Entrance to Sarawak Cultural Village
My mom is in town, visiting with us for a few weeks. We took advantage of the Hari Raya holidays to go to the Sarawak Cultural Village, about a 45 minute drive to the Damai resort area north of Kuching. It is a tourist attraction, a “living museum” modeled after the Polynesian Cultural Center on Oahu where the historical lifestyle of various ethnic groups of Sarawak are put on display.
Ticket prices are prominently posted at the entrance counters. At 60 Ringgit per adult, that would be quite a chunk of money! But locals take note: if you are a resident or long-time worker in Sarawak, you get a locals-only discount. In addition, the Village has special entrance rates for the various celebration public holidays such as Hari Raya, Christmas, Chinese New Year, and Gawai.
The best prices, though, will be on “Malaysia Day”, September 16, when all tickets will be only $10!
Sarawak Cultural Village Prices and Discounts
The village is actually an arrangement of different houses around a central lake, each featuring a different ethnic group found in Sarawak. Inside each house is a host who can show you around the house, how some things were used or made, how enterprising these people were. The first house we visited was the Chinese farm house.
Chinese Farm House
Inside, our host demonstrated how the farmers processed peppercorn berries to make the famous Sarawak pepper. Daniel took a spin on the granite rice grinder. I learned that the Chinese farmer’s bed consisted of two sawhorses, a sheet of plyboard, and a woven mat!
Next door is
The Malay House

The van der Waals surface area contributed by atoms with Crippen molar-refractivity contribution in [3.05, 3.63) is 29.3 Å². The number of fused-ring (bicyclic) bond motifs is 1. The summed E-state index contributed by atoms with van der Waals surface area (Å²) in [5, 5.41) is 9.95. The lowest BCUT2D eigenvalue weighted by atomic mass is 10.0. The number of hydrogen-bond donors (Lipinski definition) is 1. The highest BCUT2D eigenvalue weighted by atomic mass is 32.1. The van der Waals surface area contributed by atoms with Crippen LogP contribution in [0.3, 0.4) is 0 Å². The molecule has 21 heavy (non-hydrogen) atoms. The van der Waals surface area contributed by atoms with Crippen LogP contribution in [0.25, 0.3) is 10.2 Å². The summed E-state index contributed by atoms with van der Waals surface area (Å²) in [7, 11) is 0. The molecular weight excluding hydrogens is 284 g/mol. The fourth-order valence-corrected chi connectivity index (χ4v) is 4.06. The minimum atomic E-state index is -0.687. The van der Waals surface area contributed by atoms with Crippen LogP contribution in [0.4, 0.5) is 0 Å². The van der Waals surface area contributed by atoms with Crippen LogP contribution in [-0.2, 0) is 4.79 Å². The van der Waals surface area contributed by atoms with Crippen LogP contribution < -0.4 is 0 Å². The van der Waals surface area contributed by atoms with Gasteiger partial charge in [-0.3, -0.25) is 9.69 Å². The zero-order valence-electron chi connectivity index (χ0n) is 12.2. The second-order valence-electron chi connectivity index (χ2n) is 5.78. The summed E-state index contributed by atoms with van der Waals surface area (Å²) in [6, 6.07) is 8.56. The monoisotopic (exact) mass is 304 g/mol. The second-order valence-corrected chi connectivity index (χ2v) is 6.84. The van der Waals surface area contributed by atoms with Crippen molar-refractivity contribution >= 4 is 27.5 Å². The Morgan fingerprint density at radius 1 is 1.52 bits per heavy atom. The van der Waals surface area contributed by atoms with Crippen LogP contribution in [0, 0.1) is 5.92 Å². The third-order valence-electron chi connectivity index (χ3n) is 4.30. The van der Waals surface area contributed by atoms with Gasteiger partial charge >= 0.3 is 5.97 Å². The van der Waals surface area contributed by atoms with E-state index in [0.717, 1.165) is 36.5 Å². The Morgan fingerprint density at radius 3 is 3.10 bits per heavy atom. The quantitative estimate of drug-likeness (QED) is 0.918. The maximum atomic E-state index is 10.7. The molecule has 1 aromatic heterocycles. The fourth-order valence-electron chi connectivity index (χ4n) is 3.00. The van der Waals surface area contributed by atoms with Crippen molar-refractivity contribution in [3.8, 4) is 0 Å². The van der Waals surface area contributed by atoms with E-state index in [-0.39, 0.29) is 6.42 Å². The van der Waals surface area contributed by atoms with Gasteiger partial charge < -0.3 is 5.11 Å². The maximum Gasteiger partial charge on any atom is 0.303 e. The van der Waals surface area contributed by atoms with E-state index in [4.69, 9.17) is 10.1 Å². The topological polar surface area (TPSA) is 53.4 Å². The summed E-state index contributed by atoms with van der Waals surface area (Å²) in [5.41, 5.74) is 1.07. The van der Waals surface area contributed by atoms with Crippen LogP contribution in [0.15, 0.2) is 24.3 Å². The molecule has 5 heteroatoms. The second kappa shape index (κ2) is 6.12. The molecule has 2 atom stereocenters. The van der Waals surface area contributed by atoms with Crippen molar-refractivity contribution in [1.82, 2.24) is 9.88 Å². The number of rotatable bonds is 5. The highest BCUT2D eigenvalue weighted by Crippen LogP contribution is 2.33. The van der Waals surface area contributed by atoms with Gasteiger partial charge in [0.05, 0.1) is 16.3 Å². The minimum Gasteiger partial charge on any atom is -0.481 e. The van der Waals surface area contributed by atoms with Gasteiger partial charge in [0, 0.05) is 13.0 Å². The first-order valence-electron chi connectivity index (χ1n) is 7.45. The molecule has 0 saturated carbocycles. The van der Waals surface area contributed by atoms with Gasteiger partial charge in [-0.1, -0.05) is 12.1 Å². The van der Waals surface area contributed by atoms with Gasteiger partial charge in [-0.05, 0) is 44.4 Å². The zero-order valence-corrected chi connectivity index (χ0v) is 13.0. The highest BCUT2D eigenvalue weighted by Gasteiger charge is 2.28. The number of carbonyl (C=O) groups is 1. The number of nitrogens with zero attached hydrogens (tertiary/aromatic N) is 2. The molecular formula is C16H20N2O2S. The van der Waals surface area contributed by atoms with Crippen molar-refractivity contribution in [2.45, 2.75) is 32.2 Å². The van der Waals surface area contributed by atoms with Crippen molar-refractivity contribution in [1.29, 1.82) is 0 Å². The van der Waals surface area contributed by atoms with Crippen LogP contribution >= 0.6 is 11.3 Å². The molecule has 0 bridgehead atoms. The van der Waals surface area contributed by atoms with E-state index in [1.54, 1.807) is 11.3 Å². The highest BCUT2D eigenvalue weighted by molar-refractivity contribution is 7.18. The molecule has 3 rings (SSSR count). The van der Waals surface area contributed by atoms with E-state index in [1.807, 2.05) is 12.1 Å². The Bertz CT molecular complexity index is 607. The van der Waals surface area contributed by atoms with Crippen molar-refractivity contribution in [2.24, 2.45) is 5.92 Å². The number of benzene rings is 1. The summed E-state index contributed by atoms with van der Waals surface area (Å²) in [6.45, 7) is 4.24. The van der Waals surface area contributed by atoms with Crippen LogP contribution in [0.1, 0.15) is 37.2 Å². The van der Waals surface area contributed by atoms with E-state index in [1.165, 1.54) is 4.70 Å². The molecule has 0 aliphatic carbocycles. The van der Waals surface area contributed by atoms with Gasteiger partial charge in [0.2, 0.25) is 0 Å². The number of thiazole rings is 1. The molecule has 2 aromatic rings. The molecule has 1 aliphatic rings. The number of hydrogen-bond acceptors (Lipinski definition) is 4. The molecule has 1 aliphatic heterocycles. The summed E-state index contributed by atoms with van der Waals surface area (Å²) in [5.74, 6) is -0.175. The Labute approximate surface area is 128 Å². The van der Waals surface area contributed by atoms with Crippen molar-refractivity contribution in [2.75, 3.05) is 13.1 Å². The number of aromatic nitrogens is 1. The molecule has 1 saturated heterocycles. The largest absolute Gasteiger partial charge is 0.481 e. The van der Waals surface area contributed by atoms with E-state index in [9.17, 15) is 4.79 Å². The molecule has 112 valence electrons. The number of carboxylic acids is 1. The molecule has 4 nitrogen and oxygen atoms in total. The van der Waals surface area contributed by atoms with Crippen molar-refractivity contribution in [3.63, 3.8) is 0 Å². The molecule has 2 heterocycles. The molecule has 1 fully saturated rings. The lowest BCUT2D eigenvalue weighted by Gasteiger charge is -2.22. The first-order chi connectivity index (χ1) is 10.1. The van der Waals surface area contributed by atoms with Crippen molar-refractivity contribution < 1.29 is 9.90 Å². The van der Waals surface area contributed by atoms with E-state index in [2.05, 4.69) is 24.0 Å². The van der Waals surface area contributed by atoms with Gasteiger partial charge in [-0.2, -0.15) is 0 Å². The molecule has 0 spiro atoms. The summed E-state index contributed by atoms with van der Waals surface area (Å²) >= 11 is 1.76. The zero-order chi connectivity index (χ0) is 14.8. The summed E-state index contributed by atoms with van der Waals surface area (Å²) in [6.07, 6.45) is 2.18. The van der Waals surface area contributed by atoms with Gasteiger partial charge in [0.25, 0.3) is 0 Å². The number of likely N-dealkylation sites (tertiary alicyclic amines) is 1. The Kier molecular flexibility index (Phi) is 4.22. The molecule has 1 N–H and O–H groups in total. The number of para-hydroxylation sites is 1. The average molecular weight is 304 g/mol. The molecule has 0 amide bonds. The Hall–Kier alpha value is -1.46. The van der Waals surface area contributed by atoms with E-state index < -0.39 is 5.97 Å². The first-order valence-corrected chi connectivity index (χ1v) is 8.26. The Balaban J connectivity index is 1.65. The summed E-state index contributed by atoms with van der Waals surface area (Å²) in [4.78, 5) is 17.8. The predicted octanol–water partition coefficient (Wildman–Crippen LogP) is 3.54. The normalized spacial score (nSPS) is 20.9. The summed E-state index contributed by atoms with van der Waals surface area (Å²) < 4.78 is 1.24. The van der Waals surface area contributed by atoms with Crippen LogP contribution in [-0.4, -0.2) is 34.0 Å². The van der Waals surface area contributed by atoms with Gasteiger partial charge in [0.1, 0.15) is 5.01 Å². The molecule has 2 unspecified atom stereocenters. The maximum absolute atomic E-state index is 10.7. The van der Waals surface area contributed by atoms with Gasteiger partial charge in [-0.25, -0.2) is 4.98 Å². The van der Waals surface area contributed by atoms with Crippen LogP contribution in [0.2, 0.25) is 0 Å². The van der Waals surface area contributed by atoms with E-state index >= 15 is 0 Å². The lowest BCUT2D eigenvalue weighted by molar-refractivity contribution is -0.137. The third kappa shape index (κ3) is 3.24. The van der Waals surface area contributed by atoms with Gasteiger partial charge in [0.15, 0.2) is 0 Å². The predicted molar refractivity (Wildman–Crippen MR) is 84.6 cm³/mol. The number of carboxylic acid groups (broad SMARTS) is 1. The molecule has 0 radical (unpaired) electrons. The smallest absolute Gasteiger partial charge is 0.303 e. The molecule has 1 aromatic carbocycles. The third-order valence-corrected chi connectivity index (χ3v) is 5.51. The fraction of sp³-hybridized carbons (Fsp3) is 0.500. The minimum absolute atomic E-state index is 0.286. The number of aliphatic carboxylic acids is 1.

Hari Raya is the absolute best time to visit the Malay house. All over Malaysia, Muslims are holding open houses and inviting guests to come have a meal of Malay foods such as lemang, rendang, ketupat, and curry. The Malay house is no exception. We got a chance to sit down, relax, play a game of congkak, and explore the house a little bit. As more guests arrived, the house started to get a little noisy so we moved on.
Moving on, we came to
The Melanau House
This is an immense structure, sitting high atop wooden pillars and accessed by tree trunks with steps cut into them. Under the house, some dancers were demonstrating a bamboo dance that reminded me of the Filipino Tinikling dance. Upstairs in the house were displays of traditional artwork and working implements.
We actually skipped by the remaining houses so we could get back to the theatre back near the entrance. It was getting close to 11:15 am, and the Cultural Show was due to start at 11:30. We wanted to show up a little early to get good seats.
Here is where the similarity to the Polynesian Cultural Center really comes through. The show is basically a revue of the different ethnic dances, put on by performers dressed in the traditional costumes of that group. I’m not sure how many ethnic peoples in the present day practice these dances, but I am glad they are being preserved and showcased by this troupe.
One dance that particularly impressed me was the Melanau dance, which was particularly energetic and acrobatic. I took a video of it. It starts off slow but trust me, you’ll want to watch it to the end!
Stay tuned for Part 2 of our visit!